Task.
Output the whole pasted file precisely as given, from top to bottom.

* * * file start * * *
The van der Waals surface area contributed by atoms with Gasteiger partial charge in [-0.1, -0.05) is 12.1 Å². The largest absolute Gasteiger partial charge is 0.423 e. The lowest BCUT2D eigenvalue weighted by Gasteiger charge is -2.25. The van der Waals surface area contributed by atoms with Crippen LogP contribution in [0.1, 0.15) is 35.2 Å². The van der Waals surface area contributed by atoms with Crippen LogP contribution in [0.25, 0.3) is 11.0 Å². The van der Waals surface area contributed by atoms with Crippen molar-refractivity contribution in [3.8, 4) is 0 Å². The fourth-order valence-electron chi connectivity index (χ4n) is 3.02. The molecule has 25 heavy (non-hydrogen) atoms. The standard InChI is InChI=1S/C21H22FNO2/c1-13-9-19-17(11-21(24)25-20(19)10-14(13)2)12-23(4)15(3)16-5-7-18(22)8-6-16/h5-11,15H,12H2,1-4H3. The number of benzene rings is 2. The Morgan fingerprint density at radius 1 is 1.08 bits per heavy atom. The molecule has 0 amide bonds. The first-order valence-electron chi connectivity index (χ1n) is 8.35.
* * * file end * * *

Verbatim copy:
The van der Waals surface area contributed by atoms with Gasteiger partial charge in [-0.1, -0.05) is 12.1 Å². The largest absolute Gasteiger partial charge is 0.423 e. The lowest BCUT2D eigenvalue weighted by Gasteiger charge is -2.25. The van der Waals surface area contributed by atoms with Crippen LogP contribution in [0.1, 0.15) is 35.2 Å². The van der Waals surface area contributed by atoms with Crippen LogP contribution in [0.25, 0.3) is 11.0 Å². The van der Waals surface area contributed by atoms with Crippen molar-refractivity contribution in [3.8, 4) is 0 Å². The fourth-order valence-electron chi connectivity index (χ4n) is 3.02. The molecule has 25 heavy (non-hydrogen) atoms. The standard InChI is InChI=1S/C21H22FNO2/c1-13-9-19-17(11-21(24)25-20(19)10-14(13)2)12-23(4)15(3)16-5-7-18(22)8-6-16/h5-11,15H,12H2,1-4H3. The number of benzene rings is 2. The Morgan fingerprint density at radius 1 is 1.08 bits per heavy atom. The molecule has 0 amide bonds. The first-order valence-electron chi connectivity index (χ1n) is 8.35.